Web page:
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IISc researchers show that Indian monsoon has a 67-year cycle, link it to the global sea surface temperature cycle

Read time: 5 mins
15 Jan 2020
IISc researchers show that Indian monsoon has a 67-year cycle, link it to the global sea surface temperature cycle

The Indian summer monsoon rainfall, which typically lasts from June to September, accounts for nearly 75% of the annual rainfall received pan India. During these four months, the Indian meteorological department estimates that central India gets 88%, north-western and eastern regions of India receive 71%, and southern India receives 63% of their total yearly rainfall.

Studies show that the Indian summer monsoon rainfall varies over time – ranging from biennial to interdecadal periods. For example, the El-Niño southern oscillation cycle, driven by the fluctuations in the sea surface temperature of the Pacific Ocean, strongly influences the strength of the Indian monsoon. While the warm phase of this cycle results in El-Niño years characterised by weak monsoon rains, the cold phase leads to La-Niña years associated with a strong Indian monsoon. A few studies over the last two decades have suggested that multidecadal variability could be significantly influencing the occurrences of floods and droughts. However, since the rainfall data is only available for the past 150 years, extracting the multidecadal variability in Indian monsoon is quite strenuous.

Now, researchers from the Indian Institute of Science, Bangalore; Indian Institute of Tropical Meteorology, Pune; and Florida State University, USA; have mathematically computed a multidecadal variability in the Indian summer monsoon rainfall and the global sea surface temperature. They have established that Indian monsoon rainfall exhibits a 67-year oscillation and is closely linked to the sea surface temperature cycle, which also shows a similar 67-year swing. The study also shows that 80% of all droughts have occurred in the rainfall cycle’s ‘negative phase’, associated with a below-average rainfall; whereas 60% of all floods have occurred in the positive phase, marked with above-average precipitation. Their findings have been published in the Quarterly Journal of the Royal Meteorological Society.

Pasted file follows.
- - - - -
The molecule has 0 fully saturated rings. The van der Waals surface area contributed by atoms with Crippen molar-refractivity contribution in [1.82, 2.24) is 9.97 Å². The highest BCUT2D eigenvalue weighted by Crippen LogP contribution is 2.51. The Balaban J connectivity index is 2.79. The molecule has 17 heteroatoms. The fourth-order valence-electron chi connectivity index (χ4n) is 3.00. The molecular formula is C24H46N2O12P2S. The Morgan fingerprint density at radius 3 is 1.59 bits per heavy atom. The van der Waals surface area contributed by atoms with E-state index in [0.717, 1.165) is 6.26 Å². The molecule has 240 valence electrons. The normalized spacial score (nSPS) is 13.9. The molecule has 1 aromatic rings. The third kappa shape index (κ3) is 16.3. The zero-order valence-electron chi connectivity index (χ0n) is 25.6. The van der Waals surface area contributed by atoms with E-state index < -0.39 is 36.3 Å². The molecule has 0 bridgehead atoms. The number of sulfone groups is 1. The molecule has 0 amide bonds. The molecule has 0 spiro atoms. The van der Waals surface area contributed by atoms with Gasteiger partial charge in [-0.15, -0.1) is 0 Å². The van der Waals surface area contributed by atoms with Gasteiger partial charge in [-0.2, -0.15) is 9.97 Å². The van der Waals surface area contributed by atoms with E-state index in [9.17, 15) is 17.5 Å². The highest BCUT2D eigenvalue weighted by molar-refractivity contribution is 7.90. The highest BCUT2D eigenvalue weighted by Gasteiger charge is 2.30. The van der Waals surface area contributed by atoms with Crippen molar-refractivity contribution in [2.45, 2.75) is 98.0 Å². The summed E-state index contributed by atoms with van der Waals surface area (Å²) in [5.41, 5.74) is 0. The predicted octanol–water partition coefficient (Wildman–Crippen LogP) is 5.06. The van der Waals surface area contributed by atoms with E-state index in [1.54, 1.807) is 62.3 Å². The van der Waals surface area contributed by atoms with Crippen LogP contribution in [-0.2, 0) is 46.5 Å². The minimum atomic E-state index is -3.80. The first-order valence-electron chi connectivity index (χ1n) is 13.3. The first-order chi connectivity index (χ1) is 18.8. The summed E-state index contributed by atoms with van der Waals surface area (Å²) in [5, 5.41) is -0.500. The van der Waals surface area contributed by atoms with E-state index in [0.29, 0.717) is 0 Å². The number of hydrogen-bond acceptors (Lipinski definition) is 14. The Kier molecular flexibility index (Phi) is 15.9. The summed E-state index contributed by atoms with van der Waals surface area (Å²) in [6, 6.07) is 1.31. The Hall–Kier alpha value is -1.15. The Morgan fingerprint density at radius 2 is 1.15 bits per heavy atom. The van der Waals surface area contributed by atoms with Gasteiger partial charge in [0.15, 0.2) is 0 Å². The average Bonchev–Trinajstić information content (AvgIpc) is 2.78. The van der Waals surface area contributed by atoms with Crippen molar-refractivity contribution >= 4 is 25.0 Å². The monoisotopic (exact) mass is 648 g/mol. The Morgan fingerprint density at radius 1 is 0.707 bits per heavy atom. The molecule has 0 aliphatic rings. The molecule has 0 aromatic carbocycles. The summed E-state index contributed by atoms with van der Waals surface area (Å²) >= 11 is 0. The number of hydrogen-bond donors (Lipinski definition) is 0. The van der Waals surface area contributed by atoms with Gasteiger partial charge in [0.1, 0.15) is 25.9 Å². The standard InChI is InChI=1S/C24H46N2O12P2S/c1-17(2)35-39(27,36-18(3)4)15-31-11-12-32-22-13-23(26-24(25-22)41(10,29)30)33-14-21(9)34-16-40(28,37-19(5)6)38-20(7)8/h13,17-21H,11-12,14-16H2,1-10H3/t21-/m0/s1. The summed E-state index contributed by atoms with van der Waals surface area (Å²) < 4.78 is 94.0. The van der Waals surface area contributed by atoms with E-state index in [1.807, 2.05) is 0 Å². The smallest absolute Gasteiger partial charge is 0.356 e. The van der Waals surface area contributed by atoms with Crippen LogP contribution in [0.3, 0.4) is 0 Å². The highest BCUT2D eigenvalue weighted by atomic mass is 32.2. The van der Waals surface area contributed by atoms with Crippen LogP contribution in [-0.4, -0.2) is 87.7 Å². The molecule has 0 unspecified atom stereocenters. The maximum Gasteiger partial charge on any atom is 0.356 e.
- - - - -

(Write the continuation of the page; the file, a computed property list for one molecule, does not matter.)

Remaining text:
Why is it necessary to understand the multidecadal variability in the Indian monsoon?

“Since the last few decades, under a rising temperature scenario due to global warming, a few studies have shown that the contribution of decadal variability in surface air temperature to the mean rainfall has gradually decreased,” explains Dr Nirupam Karmakar, the lead author of the study. He is currently a postdoctoral researcher at the Florida State University. “At this point, it is very critical to understand and distinguish the natural variability and the changes induced by human activities in rainfall patterns across the world, and especially over the highly populated areas like south Asian region,” he adds.